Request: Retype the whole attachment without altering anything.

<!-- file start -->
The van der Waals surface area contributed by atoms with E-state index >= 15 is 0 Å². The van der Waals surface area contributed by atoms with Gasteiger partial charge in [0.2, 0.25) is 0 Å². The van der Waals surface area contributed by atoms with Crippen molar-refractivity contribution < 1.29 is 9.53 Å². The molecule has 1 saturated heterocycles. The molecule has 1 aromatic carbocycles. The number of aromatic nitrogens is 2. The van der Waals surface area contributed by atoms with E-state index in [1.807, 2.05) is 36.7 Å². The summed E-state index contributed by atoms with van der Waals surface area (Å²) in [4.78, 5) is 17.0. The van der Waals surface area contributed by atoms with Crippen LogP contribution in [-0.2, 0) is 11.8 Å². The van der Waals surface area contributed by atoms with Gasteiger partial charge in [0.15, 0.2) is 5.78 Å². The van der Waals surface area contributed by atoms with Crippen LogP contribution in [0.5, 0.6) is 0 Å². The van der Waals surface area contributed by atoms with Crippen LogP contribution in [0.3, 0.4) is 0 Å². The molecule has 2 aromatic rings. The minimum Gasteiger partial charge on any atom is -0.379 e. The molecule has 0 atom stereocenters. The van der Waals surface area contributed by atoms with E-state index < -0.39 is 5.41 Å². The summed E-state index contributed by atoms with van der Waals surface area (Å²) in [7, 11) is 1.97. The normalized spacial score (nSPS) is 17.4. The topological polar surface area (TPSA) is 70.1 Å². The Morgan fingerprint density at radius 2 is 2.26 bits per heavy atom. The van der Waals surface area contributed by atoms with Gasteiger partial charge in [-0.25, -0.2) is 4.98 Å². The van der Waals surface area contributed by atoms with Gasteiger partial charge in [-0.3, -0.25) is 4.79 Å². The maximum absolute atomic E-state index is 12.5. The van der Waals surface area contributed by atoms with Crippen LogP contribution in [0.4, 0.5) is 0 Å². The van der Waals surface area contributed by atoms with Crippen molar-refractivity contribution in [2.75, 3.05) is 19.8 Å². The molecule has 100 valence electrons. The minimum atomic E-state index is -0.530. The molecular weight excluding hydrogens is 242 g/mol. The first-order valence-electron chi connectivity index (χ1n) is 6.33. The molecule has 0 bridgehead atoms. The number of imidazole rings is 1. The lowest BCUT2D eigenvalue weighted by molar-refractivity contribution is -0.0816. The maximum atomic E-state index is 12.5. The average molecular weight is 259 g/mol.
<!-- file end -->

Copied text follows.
The van der Waals surface area contributed by atoms with E-state index >= 15 is 0 Å². The van der Waals surface area contributed by atoms with Gasteiger partial charge in [0.2, 0.25) is 0 Å². The van der Waals surface area contributed by atoms with Crippen molar-refractivity contribution < 1.29 is 9.53 Å². The molecule has 1 saturated heterocycles. The molecule has 1 aromatic carbocycles. The number of aromatic nitrogens is 2. The van der Waals surface area contributed by atoms with E-state index in [1.807, 2.05) is 36.7 Å². The summed E-state index contributed by atoms with van der Waals surface area (Å²) in [4.78, 5) is 17.0. The van der Waals surface area contributed by atoms with Crippen LogP contribution in [-0.2, 0) is 11.8 Å². The van der Waals surface area contributed by atoms with Gasteiger partial charge in [0.15, 0.2) is 5.78 Å². The van der Waals surface area contributed by atoms with Crippen LogP contribution in [0.5, 0.6) is 0 Å². The van der Waals surface area contributed by atoms with Crippen LogP contribution in [0.3, 0.4) is 0 Å². The molecule has 2 aromatic rings. The minimum Gasteiger partial charge on any atom is -0.379 e. The molecule has 0 atom stereocenters. The van der Waals surface area contributed by atoms with E-state index < -0.39 is 5.41 Å². The summed E-state index contributed by atoms with van der Waals surface area (Å²) in [7, 11) is 1.97. The normalized spacial score (nSPS) is 17.4. The topological polar surface area (TPSA) is 70.1 Å². The Morgan fingerprint density at radius 2 is 2.26 bits per heavy atom. The van der Waals surface area contributed by atoms with Gasteiger partial charge in [-0.25, -0.2) is 4.98 Å². The van der Waals surface area contributed by atoms with Gasteiger partial charge in [-0.3, -0.25) is 4.79 Å². The maximum absolute atomic E-state index is 12.5. The van der Waals surface area contributed by atoms with Crippen LogP contribution in [0.4, 0.5) is 0 Å². The van der Waals surface area contributed by atoms with Crippen molar-refractivity contribution in [2.75, 3.05) is 19.8 Å². The molecule has 100 valence electrons. The minimum atomic E-state index is -0.530. The molecular weight excluding hydrogens is 242 g/mol. The first-order valence-electron chi connectivity index (χ1n) is 6.33. The molecule has 0 bridgehead atoms. The number of imidazole rings is 1. The lowest BCUT2D eigenvalue weighted by molar-refractivity contribution is -0.0816. The maximum atomic E-state index is 12.5. The average molecular weight is 259 g/mol.